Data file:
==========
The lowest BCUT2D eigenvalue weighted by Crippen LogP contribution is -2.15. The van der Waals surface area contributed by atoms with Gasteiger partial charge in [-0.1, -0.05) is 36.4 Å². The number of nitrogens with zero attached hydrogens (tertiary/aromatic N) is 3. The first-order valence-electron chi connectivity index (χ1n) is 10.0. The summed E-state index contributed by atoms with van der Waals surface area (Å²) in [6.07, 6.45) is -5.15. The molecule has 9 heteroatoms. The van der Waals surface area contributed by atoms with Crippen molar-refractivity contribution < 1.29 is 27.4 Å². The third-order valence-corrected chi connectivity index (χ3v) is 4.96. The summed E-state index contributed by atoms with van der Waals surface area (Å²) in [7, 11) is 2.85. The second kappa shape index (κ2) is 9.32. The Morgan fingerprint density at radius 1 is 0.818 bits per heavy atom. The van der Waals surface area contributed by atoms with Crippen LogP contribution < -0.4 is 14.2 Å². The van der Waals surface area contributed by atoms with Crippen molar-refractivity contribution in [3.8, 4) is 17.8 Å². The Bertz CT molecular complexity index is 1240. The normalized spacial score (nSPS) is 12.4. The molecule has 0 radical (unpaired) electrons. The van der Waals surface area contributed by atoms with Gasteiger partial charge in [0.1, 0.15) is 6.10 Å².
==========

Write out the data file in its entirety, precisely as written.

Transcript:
The lowest BCUT2D eigenvalue weighted by Crippen LogP contribution is -2.15. The van der Waals surface area contributed by atoms with Gasteiger partial charge in [-0.1, -0.05) is 36.4 Å². The number of nitrogens with zero attached hydrogens (tertiary/aromatic N) is 3. The first-order valence-electron chi connectivity index (χ1n) is 10.0. The summed E-state index contributed by atoms with van der Waals surface area (Å²) in [6.07, 6.45) is -5.15. The molecule has 9 heteroatoms. The van der Waals surface area contributed by atoms with Crippen molar-refractivity contribution < 1.29 is 27.4 Å². The third-order valence-corrected chi connectivity index (χ3v) is 4.96. The summed E-state index contributed by atoms with van der Waals surface area (Å²) in [7, 11) is 2.85. The second kappa shape index (κ2) is 9.32. The Morgan fingerprint density at radius 1 is 0.818 bits per heavy atom. The van der Waals surface area contributed by atoms with Crippen LogP contribution < -0.4 is 14.2 Å². The van der Waals surface area contributed by atoms with Crippen molar-refractivity contribution in [3.8, 4) is 17.8 Å². The Bertz CT molecular complexity index is 1240. The normalized spacial score (nSPS) is 12.4. The molecule has 0 radical (unpaired) electrons. The van der Waals surface area contributed by atoms with Gasteiger partial charge in [0.1, 0.15) is 6.10 Å².